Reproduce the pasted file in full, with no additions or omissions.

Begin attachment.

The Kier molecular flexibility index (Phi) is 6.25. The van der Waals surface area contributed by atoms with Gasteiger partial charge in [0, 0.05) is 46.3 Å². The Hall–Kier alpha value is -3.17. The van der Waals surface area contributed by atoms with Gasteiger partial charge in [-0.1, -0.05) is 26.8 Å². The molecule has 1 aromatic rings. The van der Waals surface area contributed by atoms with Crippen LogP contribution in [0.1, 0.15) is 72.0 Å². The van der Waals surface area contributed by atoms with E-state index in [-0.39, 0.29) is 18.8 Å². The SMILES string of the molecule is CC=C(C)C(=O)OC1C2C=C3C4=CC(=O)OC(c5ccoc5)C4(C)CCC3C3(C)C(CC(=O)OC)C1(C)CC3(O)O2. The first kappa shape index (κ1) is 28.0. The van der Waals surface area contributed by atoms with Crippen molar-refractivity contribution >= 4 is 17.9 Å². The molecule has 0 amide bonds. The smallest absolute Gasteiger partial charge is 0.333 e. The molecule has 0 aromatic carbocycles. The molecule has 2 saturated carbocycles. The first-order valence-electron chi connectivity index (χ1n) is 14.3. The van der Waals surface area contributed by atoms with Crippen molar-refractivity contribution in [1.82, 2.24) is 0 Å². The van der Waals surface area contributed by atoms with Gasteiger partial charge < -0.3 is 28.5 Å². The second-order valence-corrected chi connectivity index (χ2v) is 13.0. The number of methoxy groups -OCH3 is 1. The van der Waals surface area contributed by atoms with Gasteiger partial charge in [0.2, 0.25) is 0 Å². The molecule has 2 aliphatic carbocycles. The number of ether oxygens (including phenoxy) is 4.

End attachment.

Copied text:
The Kier molecular flexibility index (Phi) is 6.25. The van der Waals surface area contributed by atoms with Gasteiger partial charge in [0, 0.05) is 46.3 Å². The Hall–Kier alpha value is -3.17. The van der Waals surface area contributed by atoms with Gasteiger partial charge in [-0.1, -0.05) is 26.8 Å². The molecule has 1 aromatic rings. The van der Waals surface area contributed by atoms with Crippen LogP contribution in [0.1, 0.15) is 72.0 Å². The van der Waals surface area contributed by atoms with E-state index in [-0.39, 0.29) is 18.8 Å². The SMILES string of the molecule is CC=C(C)C(=O)OC1C2C=C3C4=CC(=O)OC(c5ccoc5)C4(C)CCC3C3(C)C(CC(=O)OC)C1(C)CC3(O)O2. The first kappa shape index (κ1) is 28.0. The van der Waals surface area contributed by atoms with Crippen molar-refractivity contribution >= 4 is 17.9 Å². The molecule has 0 amide bonds. The smallest absolute Gasteiger partial charge is 0.333 e. The molecule has 0 aromatic carbocycles. The molecule has 2 saturated carbocycles. The first-order valence-electron chi connectivity index (χ1n) is 14.3. The van der Waals surface area contributed by atoms with Crippen molar-refractivity contribution in [1.82, 2.24) is 0 Å². The van der Waals surface area contributed by atoms with Gasteiger partial charge < -0.3 is 28.5 Å². The second-order valence-corrected chi connectivity index (χ2v) is 13.0. The number of methoxy groups -OCH3 is 1. The van der Waals surface area contributed by atoms with Gasteiger partial charge in [0.2, 0.25) is 0 Å². The molecule has 2 aliphatic carbocycles. The number of ether oxygens (including phenoxy) is 4.